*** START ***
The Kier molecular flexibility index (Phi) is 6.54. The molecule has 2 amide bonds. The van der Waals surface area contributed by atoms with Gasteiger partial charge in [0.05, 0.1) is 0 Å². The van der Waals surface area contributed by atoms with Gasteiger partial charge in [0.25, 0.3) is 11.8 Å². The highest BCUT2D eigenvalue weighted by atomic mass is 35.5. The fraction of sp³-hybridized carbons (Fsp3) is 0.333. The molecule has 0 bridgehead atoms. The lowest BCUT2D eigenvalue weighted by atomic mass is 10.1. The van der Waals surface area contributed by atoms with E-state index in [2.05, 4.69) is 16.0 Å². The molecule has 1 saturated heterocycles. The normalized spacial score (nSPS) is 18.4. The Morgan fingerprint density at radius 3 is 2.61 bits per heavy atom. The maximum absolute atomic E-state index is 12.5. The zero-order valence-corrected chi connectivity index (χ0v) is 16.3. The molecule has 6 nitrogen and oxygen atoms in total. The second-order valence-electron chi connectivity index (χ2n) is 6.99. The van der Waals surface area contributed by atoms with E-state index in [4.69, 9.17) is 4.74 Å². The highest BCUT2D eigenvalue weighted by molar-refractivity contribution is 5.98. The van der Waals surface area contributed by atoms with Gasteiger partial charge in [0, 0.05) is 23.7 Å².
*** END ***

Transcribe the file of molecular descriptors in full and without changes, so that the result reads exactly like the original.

The Kier molecular flexibility index (Phi) is 6.54. The molecule has 2 amide bonds. The van der Waals surface area contributed by atoms with Gasteiger partial charge in [0.05, 0.1) is 0 Å². The van der Waals surface area contributed by atoms with Gasteiger partial charge in [0.25, 0.3) is 11.8 Å². The highest BCUT2D eigenvalue weighted by atomic mass is 35.5. The fraction of sp³-hybridized carbons (Fsp3) is 0.333. The molecule has 0 bridgehead atoms. The lowest BCUT2D eigenvalue weighted by atomic mass is 10.1. The van der Waals surface area contributed by atoms with E-state index in [2.05, 4.69) is 16.0 Å². The molecule has 1 saturated heterocycles. The normalized spacial score (nSPS) is 18.4. The Morgan fingerprint density at radius 3 is 2.61 bits per heavy atom. The maximum absolute atomic E-state index is 12.5. The zero-order valence-corrected chi connectivity index (χ0v) is 16.3. The molecule has 6 nitrogen and oxygen atoms in total. The second-order valence-electron chi connectivity index (χ2n) is 6.99. The van der Waals surface area contributed by atoms with E-state index in [4.69, 9.17) is 4.74 Å². The highest BCUT2D eigenvalue weighted by molar-refractivity contribution is 5.98. The van der Waals surface area contributed by atoms with Gasteiger partial charge in [0, 0.05) is 23.7 Å².